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Thread: Mali mainly, 2012 coup, drugs & more

  1. #121
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    Default The Black Flag Flies in Mali

    The Black Flag Flies in Mali

    Entry Excerpt:



    --------
    Read the full post and make any comments at the SWJ Blog.
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  2. #122
    Council Member davidbfpo's Avatar
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    Default Required reading

    An excellent overview of the situation in northern Mali and hat tip to SWC Blog:http://thewasat.wordpress.com/author/matzahwarrior/

    A couple of key passages:
    The rush to capitalize on the dissolution of Mali’s army in the north has brought to the fore deep conflicts between the MNLA and the salafist-inspired Ansar Al-Din, and brought two terrorist groups who call northern Mali home – Al-Qaeda in the Islamic Maghreb (AQIM) and its “splinter” group the Movement for Unity and Jihad in West Africa (MUJWA) out of the woodwork.
    This I expect contributed to the mutiny, my emphasis:
    Following a siege of the military base at Aguelhoc at the end of January, photos and reports out of the city spoke of “summary executions” of nearly 100 Malian soldiers at Aguelhoc
    davidbfpo

  3. #123
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    David,

    Where are the 3,000 troops going to come from?

    Apart from Nigeria, who has the military means to pull it off? Ghana? Senegal? Guinea?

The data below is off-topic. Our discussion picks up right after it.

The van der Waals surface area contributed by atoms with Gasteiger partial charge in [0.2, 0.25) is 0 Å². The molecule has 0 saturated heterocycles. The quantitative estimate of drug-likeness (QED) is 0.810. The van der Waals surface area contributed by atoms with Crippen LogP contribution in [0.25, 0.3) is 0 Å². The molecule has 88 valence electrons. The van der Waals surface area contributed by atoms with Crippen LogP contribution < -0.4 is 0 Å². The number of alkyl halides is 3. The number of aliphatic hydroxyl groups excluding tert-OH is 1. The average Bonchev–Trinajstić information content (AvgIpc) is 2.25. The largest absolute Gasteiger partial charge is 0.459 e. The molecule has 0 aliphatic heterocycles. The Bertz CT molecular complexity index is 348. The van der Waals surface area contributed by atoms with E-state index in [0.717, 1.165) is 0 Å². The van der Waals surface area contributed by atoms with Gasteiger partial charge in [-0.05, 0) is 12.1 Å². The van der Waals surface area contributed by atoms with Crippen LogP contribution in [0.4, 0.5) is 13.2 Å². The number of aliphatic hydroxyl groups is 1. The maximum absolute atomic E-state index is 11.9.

I don't see much enthusiasm from the Nigerian Army to go on another military adventure, their hands are full - Boko Haram, Niger Delta, Darfur etc.

  4. #124
    Council Member davidbfpo's Avatar
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    Default Military action in Mali

    I am sceptical that ECOWAS can assemble the will and capability for 3k troops to deploy in Mali. If they had announced a civil-military observer mission to be deployed soon that would make sense; one led by a French-speaking nation too as French remains the daily language IIRC.

    As for an ECOWAS intervention against the rebels that is "pie in the sky" from my "armchair". Given the terrain, distance and being on their home ground one hopes there is sensible military advice aplenty.

    Now, whether other parties see a need to act is a moot point. In particular the USA if AQIM leaders are in one place long enough, more likely is Algeria either now to rescue it's diplomat(s) or after a delay to deliver pain.
    davidbfpo

  5. #125
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    Default Nigeria’s Boko Haram Militants Join Mali Rebellion

    What on God's good earth, does this mean?

    Boko Haram militants have joined the armed rebellion in northern Mali, security officials said.
    Tuaregs and radical Islamist groups have occupied several cities in the north of Mali following a two-month rebellion.

    The armed militias made significant advances after the government was overthrown by a military junta.
    Last week, Islamists stormed the Algerian embassy in Gao, taking seven Algerian diplomats as hostages. It is not clear whether they have now been freed.
    Security sources said the group was led by at least 100 Boko Haram fighters.
    "There are a good 100 Boko Haram fighters in Gao. They are Nigerians and from Niger," Abu Sidibe, a regional deputy, told AFP. "They're not hiding. Some are even able to speak in the local tongue, explaining that they are Boko Haram."

    Boko Haram militants "were in a majority among those who attacked the Algerian consulate" in Gao, another Malian security official said.
    Responsibility for the attack on the Algerian embassy and the kidnapping of diplomats was claimed in a statement issued by an Al-Qaida dissident group, the Movement for Unity and Jihad in West Africa (Mujao).
    Mujao is said to have split from the main al-Qaida group in the region, Al-Qaida in the Islamic Maghreb, in order to focus on spreading jihad in West Africa.
    Mali has been rocked by political instability after the government was overthrown by a military coup.